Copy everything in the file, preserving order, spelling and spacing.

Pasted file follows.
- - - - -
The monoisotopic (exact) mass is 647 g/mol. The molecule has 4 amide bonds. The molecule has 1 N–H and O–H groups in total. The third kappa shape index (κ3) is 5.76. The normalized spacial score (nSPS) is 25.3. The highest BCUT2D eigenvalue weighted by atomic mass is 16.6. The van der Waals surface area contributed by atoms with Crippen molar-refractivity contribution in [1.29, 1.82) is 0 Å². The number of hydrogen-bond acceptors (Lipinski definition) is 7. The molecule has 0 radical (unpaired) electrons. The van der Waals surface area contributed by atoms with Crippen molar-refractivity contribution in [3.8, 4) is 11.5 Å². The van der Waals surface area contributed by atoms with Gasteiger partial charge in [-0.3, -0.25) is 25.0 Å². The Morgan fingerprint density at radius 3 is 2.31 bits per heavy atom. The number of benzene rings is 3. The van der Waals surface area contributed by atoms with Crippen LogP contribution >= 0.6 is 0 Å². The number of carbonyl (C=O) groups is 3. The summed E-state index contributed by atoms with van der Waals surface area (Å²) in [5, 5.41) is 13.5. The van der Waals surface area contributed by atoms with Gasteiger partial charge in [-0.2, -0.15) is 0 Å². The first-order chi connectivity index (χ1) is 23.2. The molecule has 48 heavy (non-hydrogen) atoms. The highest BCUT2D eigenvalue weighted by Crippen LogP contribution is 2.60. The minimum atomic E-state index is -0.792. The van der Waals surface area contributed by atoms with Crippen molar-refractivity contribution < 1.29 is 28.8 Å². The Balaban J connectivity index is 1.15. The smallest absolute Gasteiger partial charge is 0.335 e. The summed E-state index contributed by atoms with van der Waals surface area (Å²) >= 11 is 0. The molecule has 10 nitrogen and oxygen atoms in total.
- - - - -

The monoisotopic (exact) mass is 647 g/mol. The molecule has 4 amide bonds. The molecule has 1 N–H and O–H groups in total. The third kappa shape index (κ3) is 5.76. The normalized spacial score (nSPS) is 25.3. The highest BCUT2D eigenvalue weighted by atomic mass is 16.6. The van der Waals surface area contributed by atoms with Crippen molar-refractivity contribution in [1.29, 1.82) is 0 Å². The number of hydrogen-bond acceptors (Lipinski definition) is 7. The molecule has 0 radical (unpaired) electrons. The van der Waals surface area contributed by atoms with Crippen molar-refractivity contribution in [3.8, 4) is 11.5 Å². The van der Waals surface area contributed by atoms with Gasteiger partial charge in [-0.3, -0.25) is 25.0 Å². The Morgan fingerprint density at radius 3 is 2.31 bits per heavy atom. The number of benzene rings is 3. The van der Waals surface area contributed by atoms with Crippen LogP contribution >= 0.6 is 0 Å². The number of carbonyl (C=O) groups is 3. The summed E-state index contributed by atoms with van der Waals surface area (Å²) in [5, 5.41) is 13.5. The van der Waals surface area contributed by atoms with Gasteiger partial charge in [-0.2, -0.15) is 0 Å². The first-order chi connectivity index (χ1) is 23.2. The molecule has 48 heavy (non-hydrogen) atoms. The highest BCUT2D eigenvalue weighted by Crippen LogP contribution is 2.60. The minimum atomic E-state index is -0.792. The van der Waals surface area contributed by atoms with Crippen molar-refractivity contribution < 1.29 is 28.8 Å². The Balaban J connectivity index is 1.15. The smallest absolute Gasteiger partial charge is 0.335 e. The summed E-state index contributed by atoms with van der Waals surface area (Å²) >= 11 is 0. The molecule has 10 nitrogen and oxygen atoms in total.